2020-2021:         https://www.flickr.com/photos/chicostate/albums/72157719782738475

    2019-2020:         https://www.flickr.com/photos/chicostate/albums/72157710508518353


The photos are shared with the departments of each new faculty and our Faculty Development (FDEV) department. FDEV will promote them on their website and other promotional materials. At times, our University Communications office will write features of the new faculty with an accompanying photo. 

 double exposure of person and campus scene


Was there an inspiration for this shoot? 


This specific concept has been in the works for a very long time. I’ve seen various “double exposure” tutorials across the internet for many years, but never applied the technical merging of the double exposure concept to any assignment. 


In 2017, I tested the concept with a former student photographer. The image came together very well, but there were many lessons on how to make it look just right. The biggest challenge was considering what would be the image that I was overlaying on the portrait. I knew I wanted an image of the campus to overlay on a portrait, but finding the right image was the most challenging part. I learned that images that had an open sky of the landscape worked best to allow the merging of the layers to align with the edge of buildings and trees. This seems to be a quite difficult task as our campus has quite a lot of trees that are very tall. 


There was something unique about merging the campus imagery with the new faculty. It creates a sense of what our campus means to those that work here. One of our main features is the beauty of our older brick buildings and how our campus community embraces the sense of place. The double exposure concept emphasizes the connection of the subject and the location.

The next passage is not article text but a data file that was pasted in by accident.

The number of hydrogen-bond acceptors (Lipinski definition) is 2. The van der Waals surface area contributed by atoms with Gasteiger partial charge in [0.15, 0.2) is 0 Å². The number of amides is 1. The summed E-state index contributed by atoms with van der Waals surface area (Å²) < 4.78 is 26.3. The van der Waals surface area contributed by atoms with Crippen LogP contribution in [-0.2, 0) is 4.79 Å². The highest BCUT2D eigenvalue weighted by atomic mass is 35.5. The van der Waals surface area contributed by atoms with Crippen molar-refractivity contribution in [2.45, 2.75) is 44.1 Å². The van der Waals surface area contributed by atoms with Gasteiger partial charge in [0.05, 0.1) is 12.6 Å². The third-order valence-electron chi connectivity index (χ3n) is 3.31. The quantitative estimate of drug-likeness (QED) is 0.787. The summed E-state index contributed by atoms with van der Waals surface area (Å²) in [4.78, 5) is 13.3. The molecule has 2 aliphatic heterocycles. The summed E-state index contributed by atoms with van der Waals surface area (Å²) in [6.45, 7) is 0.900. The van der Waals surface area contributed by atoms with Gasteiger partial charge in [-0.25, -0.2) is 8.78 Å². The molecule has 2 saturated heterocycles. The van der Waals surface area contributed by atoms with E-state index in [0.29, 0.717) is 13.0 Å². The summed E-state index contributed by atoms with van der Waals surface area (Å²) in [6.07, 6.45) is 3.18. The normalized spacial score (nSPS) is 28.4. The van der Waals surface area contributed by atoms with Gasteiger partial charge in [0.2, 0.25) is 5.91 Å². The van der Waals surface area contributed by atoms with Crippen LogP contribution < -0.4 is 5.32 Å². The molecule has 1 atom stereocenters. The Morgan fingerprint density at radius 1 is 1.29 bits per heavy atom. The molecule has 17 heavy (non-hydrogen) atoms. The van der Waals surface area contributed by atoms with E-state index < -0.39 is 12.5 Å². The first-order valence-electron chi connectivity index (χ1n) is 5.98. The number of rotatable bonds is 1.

What kind of help did you need?


With many of the new faculty photo shoots that I attempt each year, the thing that helps me the most is being alone in my thoughts to think creatively and spend time tinkering with the gear to see what can work or not work. I find that the process can be hindered when I have others offering their ideas or guidance. It’s a journey that I must take myself to work through the creative blocks. 


For this specific image, I was happy to have the new faculty be fully committed to supporting my idea. I know it’s not easy to sit for a highly creative portrait and trust the photographer that the result will be something that isn’t cheesy or misinterpreted. 


Our second university photographer Matt Bates provided a critique on the editing choices and was a soundboard for my rambling ideas when trying to develop the concept. I also talked through the process with our web designer Francie Divine relying on her critical feedback. It’s helpful to have some positive criticisms that allow me to refine the details. 


bearded professor dramatically litCampus building with students walking in the foreground

What were the technical difficulties to overcome?            


I spent quite a bit of time testing out various lighting arrangements to get what I thought would be the best portrait to hide and reveal the second image that would overlay the portrait.